The doggie daycare business is growing, as more and more pet owners would rather pay someone to watch after their beloved animals than to leave them home alone all day. Property Costs A dog daycare business requires a location where owners can drop off their pets and where dogs can be housed during the day and overnight. Warehouse spaces with access to an outside fenced-in yard allow dogs to play outside and take care of potty business.
Welcome to an ongoing inquiry about the behavior of people and dogs. I am told I cried the entire day, sitting in the corner and sobbing hysterically. Nothing anyone did assuaged me. I thought of that somewhat embarrassing story when a friend asked if they should put their dog into a local Doggy Care.
A really good one can be a wonderful option for some dogs, but not others. But how does starting a doggie daycare business plan know which dogs would enjoy doggy day care, and what day cares are safe, healthy places for the dogs who are good prospects?
First and foremost, it is important to remember that dogs did not evolve to play in large groups. Play between dogs is primarily between two individuals. As Sue Sternberg pointed out in an interesting talk about play at APDT last month, play involving more than two individuals who are all participating equally requires rules, and is really only seen in one species—ours—that can write rule books.
Keeping that in mind, there are four things to consider when asking if your dog is right for a doggy day care. The fact is that many dogs are not comfortable walking into, or spending time in a group of 20 or 30 or 50 dogs. However, like all mammals, dogs have different personalities and have had different experiences while growing up.
Some dogs, I think of them as the extroverts of the dog world, love being in large groups of dogs and think it is great fun. Others are simply overwhelmed. Here is where the rubber meets the road. I would only send a dog to a facility that had a high ratio of staff to dog perhaps one person for every 10 or 15 dogs and highly educated staff.
Each person there should be well-versed in readings dogs for signs of stress, discriminating between appropriate versus inappropriate play, and how to effectively but benevolently manage the behavior of both individual dogs and a group of dogs.
That is a lot of knowledge, and I have seen far too many facilities in which the staff comes up short on all counts. There are many reasons for that, but I suspect one is that some people think all one needs to run a day care is a big empty room that has a floor that dogs can pee on.
The issue of good staff should be a deal breaker—ask the staff what kind of training they have had, how they handle interrupting dogs, what they look for in terms of dog-dog interactions, how they deal with emergencies, fights etc.
Places for dogs to opt out of interaction? Cozy corners behind half walls, places for a dog to go off by him or herself and rest? How often are dogs taken out to potty? Do you really want your dog to learn to pee inside a room?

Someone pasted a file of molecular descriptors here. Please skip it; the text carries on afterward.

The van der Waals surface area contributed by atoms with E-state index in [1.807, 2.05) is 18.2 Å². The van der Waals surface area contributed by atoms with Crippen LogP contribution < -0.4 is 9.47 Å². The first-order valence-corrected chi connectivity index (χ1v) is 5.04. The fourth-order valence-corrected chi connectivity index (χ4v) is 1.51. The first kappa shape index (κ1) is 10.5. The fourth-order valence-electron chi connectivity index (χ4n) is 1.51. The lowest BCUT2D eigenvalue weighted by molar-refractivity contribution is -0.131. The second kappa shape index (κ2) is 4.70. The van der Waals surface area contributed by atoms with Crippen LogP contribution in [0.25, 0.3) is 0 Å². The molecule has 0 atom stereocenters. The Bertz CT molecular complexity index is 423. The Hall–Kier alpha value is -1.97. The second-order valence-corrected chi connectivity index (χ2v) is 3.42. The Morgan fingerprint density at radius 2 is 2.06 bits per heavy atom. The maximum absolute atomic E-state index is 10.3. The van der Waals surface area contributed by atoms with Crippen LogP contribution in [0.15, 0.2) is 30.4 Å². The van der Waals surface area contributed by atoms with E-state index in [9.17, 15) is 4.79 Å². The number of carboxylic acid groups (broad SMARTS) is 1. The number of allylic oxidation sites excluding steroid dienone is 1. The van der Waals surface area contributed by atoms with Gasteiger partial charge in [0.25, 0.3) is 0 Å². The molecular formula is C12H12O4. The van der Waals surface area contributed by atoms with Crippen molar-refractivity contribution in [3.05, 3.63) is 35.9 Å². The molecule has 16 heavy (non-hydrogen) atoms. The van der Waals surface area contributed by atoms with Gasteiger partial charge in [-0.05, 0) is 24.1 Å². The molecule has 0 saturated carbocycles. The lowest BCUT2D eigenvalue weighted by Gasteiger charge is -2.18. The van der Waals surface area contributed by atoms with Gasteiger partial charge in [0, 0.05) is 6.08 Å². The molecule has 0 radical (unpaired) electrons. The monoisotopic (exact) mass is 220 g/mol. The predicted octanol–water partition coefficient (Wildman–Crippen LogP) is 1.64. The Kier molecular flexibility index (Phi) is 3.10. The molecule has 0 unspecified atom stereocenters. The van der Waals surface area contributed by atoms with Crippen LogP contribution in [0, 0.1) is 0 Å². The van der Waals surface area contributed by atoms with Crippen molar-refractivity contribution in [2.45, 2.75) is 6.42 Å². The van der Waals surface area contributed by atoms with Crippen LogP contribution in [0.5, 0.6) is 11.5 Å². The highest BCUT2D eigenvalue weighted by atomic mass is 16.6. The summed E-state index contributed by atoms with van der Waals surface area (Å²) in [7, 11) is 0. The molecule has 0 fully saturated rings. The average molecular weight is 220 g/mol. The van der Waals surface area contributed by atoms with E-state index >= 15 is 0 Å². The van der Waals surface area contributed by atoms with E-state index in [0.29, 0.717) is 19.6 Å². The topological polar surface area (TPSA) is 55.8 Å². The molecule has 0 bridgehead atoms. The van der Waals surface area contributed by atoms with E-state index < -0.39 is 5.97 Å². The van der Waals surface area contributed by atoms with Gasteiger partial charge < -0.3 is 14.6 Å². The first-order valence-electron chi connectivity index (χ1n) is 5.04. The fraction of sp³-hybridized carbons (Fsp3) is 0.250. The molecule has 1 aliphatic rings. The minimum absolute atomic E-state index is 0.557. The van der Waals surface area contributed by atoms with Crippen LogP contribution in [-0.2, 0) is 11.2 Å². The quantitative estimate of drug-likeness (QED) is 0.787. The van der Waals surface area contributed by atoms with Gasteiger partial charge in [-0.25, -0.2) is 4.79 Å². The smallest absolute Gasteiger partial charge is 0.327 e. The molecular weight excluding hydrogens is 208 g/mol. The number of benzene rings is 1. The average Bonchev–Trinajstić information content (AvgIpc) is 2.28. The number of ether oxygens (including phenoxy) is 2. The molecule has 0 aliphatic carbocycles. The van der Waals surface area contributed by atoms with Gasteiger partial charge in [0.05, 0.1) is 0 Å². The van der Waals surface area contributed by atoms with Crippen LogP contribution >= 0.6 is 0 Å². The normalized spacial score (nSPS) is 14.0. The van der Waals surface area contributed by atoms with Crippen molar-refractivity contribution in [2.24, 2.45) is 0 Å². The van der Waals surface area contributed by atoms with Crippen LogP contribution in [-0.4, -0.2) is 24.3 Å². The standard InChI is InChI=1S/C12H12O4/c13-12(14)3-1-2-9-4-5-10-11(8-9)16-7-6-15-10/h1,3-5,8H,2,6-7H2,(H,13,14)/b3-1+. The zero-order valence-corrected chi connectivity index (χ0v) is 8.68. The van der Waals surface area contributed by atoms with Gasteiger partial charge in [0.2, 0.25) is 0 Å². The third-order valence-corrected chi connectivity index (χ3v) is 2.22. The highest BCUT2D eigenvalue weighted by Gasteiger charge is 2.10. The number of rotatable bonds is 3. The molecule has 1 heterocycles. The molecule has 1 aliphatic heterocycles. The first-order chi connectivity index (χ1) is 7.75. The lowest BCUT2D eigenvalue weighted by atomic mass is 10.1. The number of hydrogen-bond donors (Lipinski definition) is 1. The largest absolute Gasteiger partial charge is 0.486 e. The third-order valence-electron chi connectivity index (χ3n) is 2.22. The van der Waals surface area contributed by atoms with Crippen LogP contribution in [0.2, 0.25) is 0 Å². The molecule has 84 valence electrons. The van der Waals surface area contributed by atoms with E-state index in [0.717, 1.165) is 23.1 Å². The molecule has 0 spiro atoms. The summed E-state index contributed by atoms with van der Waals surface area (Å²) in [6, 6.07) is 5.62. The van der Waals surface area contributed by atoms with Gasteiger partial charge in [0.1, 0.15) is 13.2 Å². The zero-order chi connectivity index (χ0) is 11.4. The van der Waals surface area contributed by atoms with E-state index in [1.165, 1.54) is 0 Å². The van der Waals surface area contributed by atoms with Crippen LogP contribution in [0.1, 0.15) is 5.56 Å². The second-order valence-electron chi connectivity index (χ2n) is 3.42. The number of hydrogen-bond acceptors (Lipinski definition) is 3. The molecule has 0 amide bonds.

Outside have no wire points where a dog could be injured? Are there good places for the dogs to nap? How are the dogs evaluated?
Are owners asked to fill out a questionnaire with no other evaluation of the dog? Is the staff cognizant of size differences?
Would they let a Yorki in with 15 medium to large-sized dogs? Heaven help the Yorki. Are the dogs separated into play groups? What is the policy if a dog bullies others, or initiates a fight?
Again, it helps to both interview the staff and spend some time watching the dogs. You might try video taping the dogs for awhile, then go home and watch.
Kathy Sdao wrote a great piece about how to select a day care if at all that I highly recommend. Robin Bennett and Susan Briggs have done so very much to make doggy day cares safer and healthier; I like one of their books so much we have it on our website: Off Leash Dog Play.
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Doggie Pause is a canine daycare facility catering to professionals who have disposable income and the desire to provide quality care for their pets while they are work.
It is a response to a real market need in a high-end high-income market. To launch the business and develop sales approaching $25K /5(31). If you are looking for a sample doggie daycare business plan template, here is a business plan for starting a dog daycare business and free .
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Pet care is a billion-dollar industry, but tapping into it is easier said than done. Making the transition from pet lover to pet care pro means figuring out the licenses, certifications, start-up costs and payroll considerations.
A little soul searching is also required.